You’ll need tubs/buckets/totes also for a first rinse and a second rinse. Those can be plastic and they can be smaller. The second rinse is in cold water, used particularly for cooling boiled clothes so you can handle them. I’ll explain what that’s about in a minute, but first I want to suggest that if you’d rather have dedicated laundry tubs/buckets/totes you should find three that fit inside of each other perfectly (with or without lids, but lids make them more multi-purpose) and then use the innermost one to store your other laundry supplies. When acquiring your three tubs/buckets/totes you might want to start with whatever container(s) holds your 3.5 year supply of laundry soap to make sure it will fit inside, then allow room for the gloves, clothesline, clothespins, long wooden spoon and/or tongs, etc. Maybe even your washboard.
In the article we were told to boil the clothes for an hour before washing them (makes it easier, apparently, but ewwww) and in this video we were told to boil the washed clothes for about 5 minutes to sterilize them, and cooking pots were used for that. Of course, they could be the pots you boiled water in previously for your wash tub. And naturally, that means you’ll have to have a fire going beforehand with enough wood nearby to keep you going through the whole process. If I have to do all this, I don’t think I’ll be doing laundry any more often than necessary! (Or maybe doing smaller loads more frequently would make it easier…) Anyhow, I understand that the sun does an excellent job of bleaching and sterilizing clothes, so I’d try to wait for sunny days before doing laundry. But there will be those days when we cannot do all/any of this outside…think the middle of a Canadian winter…when you’ll have to boil water on your camp stove and hang the laundry inside your tent so the heat from the stove can dry them out. (Amusing story alert: When I was a kid we hung clothes outside even in winter and at least once I snapped legs off frozen pants! I’ve been wanting to try that again so if you’re in my camp and have a pair of pants you want to turn into shorts, please let me have a crack at it!) Anyway, you might be concerned about perfectly clean and pretty clothes when you start out, but I’m sure that will be the least of your worries toward the end! I guess boiling clothes would be a great idea, though, if we stumble into areas where we are contaminated by egg-laying-bugs…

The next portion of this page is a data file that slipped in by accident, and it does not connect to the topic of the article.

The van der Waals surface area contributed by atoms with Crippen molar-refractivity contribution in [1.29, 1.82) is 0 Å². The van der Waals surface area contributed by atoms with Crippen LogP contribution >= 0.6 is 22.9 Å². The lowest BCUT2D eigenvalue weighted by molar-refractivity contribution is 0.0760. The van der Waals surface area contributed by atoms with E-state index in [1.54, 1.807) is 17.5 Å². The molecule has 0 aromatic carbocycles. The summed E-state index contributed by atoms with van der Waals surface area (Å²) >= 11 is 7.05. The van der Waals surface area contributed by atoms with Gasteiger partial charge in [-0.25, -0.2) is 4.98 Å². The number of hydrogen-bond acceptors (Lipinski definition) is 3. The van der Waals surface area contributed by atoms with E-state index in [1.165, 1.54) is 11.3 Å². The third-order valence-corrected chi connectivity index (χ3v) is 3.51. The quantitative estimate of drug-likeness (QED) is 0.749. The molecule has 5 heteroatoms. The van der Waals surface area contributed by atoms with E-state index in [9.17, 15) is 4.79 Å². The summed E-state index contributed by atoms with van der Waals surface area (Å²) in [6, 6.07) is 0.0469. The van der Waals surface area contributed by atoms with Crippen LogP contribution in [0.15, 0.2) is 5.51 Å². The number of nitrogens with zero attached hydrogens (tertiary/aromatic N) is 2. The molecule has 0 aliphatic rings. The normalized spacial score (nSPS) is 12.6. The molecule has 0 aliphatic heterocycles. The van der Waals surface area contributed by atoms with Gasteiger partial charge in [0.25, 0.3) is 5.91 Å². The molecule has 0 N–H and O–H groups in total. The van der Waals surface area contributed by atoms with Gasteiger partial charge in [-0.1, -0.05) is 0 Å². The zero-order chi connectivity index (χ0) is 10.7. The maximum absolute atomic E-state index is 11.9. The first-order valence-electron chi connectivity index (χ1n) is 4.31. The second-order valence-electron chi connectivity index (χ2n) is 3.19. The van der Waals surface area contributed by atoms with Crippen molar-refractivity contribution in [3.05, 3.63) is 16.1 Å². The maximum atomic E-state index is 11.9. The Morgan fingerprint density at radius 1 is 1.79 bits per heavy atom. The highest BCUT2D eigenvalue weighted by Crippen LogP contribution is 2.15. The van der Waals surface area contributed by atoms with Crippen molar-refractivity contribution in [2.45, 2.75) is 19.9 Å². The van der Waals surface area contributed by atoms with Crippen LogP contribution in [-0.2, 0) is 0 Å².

The girl in the video used tongs to remove clothes from the boiling pot. I think a long wooden spoon would serve as well. If you use a wooden spoon you’ll probably want that dedicated, too, so you are not serving up laundry detergent-flavoured deer stew at the end of a long day! Tongs are great for dealing with pasta and are easier to get perfectly clean, but if your family suffers from ick-that’s-gross syndrome you might want dedicated tongs, also.
In an article but not the video the point was made to start with the cleanest laundry first (obviously so you don’t have to get new water for each load). For me that means wash the tea towels first and underwear and pads last. Or maybe the jeans… Your decision.